Thursday, October 22, 2009


Gamma radiation for food preservation has been a subject matter of scientific research for more than 50 years and it has been more or less agreed by scientists and the industry that it is a safe method of keeping food safe for considerable length of time without fear of risks associated with pathogenic microorganisms. Effective and safe dosage of radiation, optimum for each food has also been worked out based on international consensus. However wide scale use of this 'clean' technology is constrained by two factors. First there is a misconceived notion amongst the consumers about possible residual radiation left in the product after processing though hundreds of studies have clearly ruled out such a possibility. Second, irradiation facilities are not easily available to the industry as the capital investment is very heavy and handling radiation sources is tightly controlled by the governments due to possible misuse by unsocial elements in the society.

A non technical issue which is mired in controversy is the insistence by many governments to declare on the label of products irradiated for the consumer to know about it whereas industry is resisting such a move fearing possible consumer back-lash. "Since 1999, FSIS has permitted the use of ionizing radiation for treating meat, meat byproducts, and certain meat food products so long as labels disclose the product is irradiated. But putting radiation labels on food has not gained consumer acceptance. AMI's request is different in that it wants to allow low-dose e-beam radiation over the surface of chilled carcasses as a processing aid and not disclose that the meat has been irradiated on labeling". Probably industry has a case as the technology used is is based on low radiation electronic beam which is considered innocuous.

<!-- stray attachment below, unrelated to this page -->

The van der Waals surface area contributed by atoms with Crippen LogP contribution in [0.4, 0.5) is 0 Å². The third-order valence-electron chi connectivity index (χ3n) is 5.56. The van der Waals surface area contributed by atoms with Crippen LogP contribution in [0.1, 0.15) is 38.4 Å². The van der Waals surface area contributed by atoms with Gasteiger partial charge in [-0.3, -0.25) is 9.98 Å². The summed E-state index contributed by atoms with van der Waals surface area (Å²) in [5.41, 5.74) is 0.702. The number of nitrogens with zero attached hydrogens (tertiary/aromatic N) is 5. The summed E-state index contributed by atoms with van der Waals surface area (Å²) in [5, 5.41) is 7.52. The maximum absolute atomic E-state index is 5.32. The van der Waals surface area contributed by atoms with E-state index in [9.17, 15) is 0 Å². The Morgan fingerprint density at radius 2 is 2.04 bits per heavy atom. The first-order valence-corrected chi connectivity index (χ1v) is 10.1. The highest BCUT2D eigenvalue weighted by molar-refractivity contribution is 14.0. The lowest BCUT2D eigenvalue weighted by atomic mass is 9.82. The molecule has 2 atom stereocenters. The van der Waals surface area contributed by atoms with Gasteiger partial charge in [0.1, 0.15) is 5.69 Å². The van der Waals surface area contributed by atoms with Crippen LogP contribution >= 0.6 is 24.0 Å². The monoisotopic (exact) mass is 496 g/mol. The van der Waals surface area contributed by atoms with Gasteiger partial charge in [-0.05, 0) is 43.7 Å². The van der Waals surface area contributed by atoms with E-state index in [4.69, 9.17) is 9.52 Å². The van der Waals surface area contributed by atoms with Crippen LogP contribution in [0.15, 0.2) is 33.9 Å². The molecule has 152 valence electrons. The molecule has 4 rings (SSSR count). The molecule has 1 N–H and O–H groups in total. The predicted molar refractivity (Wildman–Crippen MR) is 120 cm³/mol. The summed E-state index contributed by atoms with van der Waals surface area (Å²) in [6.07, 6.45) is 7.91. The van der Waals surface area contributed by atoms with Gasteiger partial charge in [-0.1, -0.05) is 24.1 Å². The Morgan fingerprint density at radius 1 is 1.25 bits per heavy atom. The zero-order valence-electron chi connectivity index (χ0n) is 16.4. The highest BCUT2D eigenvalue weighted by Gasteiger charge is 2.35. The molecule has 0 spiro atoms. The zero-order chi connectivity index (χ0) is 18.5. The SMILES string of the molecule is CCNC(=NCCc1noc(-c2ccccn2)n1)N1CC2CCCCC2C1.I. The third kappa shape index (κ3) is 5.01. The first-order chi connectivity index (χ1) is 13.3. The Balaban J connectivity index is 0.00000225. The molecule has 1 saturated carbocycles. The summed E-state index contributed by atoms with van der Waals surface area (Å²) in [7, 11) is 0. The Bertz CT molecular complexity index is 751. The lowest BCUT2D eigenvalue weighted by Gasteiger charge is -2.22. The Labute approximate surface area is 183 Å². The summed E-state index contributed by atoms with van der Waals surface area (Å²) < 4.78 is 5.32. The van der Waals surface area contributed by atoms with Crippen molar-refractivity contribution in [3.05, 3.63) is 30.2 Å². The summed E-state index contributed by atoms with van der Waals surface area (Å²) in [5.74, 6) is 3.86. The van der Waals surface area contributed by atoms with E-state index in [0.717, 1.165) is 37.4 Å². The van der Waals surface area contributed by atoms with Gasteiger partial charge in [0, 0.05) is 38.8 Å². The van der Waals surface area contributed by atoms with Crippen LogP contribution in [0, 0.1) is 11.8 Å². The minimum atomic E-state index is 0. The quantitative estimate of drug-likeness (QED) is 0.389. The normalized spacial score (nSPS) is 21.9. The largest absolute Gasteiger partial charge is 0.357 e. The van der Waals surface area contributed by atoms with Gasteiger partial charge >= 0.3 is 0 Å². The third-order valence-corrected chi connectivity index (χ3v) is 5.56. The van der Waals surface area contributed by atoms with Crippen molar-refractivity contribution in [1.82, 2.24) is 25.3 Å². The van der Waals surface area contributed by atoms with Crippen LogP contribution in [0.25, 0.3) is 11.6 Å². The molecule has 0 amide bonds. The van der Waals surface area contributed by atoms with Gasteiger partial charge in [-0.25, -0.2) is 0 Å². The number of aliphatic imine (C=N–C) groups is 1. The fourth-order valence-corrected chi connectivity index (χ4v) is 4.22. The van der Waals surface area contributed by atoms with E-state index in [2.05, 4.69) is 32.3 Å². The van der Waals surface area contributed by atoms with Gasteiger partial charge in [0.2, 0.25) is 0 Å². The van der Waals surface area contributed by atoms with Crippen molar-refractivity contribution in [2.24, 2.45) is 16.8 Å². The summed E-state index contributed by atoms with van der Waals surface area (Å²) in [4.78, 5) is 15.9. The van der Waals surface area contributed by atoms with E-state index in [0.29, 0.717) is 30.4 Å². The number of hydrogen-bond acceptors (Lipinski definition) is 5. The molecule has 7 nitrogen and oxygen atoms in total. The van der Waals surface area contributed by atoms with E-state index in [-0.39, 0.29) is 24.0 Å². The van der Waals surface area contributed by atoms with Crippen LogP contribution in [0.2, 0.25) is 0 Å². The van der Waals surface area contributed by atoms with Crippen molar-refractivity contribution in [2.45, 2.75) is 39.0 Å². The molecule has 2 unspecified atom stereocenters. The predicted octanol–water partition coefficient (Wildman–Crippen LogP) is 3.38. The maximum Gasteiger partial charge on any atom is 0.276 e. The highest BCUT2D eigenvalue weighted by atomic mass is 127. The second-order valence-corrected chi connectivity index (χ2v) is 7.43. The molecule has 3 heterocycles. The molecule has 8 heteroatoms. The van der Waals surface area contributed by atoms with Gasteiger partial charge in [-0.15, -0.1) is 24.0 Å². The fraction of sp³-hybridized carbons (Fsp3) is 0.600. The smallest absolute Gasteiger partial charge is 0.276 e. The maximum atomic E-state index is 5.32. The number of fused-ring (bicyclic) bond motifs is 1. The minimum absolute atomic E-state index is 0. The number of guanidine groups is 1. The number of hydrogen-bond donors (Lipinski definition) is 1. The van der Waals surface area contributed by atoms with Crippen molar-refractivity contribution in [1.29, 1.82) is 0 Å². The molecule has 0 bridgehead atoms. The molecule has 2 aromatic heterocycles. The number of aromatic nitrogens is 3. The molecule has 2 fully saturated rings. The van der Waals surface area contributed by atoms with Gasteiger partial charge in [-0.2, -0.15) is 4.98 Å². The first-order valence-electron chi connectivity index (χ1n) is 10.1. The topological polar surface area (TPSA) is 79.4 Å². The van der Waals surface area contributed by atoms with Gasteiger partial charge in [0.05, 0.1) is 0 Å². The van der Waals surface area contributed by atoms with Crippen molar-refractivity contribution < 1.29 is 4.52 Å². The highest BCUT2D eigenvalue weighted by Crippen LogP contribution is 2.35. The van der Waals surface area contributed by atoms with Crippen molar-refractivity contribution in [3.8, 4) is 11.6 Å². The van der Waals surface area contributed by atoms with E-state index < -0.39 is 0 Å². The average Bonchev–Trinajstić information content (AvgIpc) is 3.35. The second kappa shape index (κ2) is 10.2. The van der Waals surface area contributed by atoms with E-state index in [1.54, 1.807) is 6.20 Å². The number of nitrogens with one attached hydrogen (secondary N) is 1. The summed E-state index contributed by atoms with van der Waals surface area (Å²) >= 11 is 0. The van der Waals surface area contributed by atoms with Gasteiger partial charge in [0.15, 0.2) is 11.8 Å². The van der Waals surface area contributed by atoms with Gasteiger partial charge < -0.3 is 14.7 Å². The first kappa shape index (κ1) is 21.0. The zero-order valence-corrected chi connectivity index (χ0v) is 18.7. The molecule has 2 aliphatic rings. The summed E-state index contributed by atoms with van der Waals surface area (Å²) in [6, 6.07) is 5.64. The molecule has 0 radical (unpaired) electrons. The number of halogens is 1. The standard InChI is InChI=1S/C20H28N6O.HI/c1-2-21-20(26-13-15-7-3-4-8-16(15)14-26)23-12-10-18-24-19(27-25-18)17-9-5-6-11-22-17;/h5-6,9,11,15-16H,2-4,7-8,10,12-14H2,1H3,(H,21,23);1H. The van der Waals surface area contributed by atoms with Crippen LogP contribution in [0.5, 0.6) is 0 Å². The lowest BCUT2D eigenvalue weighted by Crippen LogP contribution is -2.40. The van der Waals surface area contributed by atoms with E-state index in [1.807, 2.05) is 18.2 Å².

Considering that pathogen related food poisoning is on the increase, especially in meat based foods, a rational decision needs to be taken and not acceding to the pleas of the industry could prove to be counter productive. This is especially true in countries like India where hygiene and sanitation standards and environmental quality are very poor and irradiation technology only can help to reduce the incidence of food borne diseases significantly.

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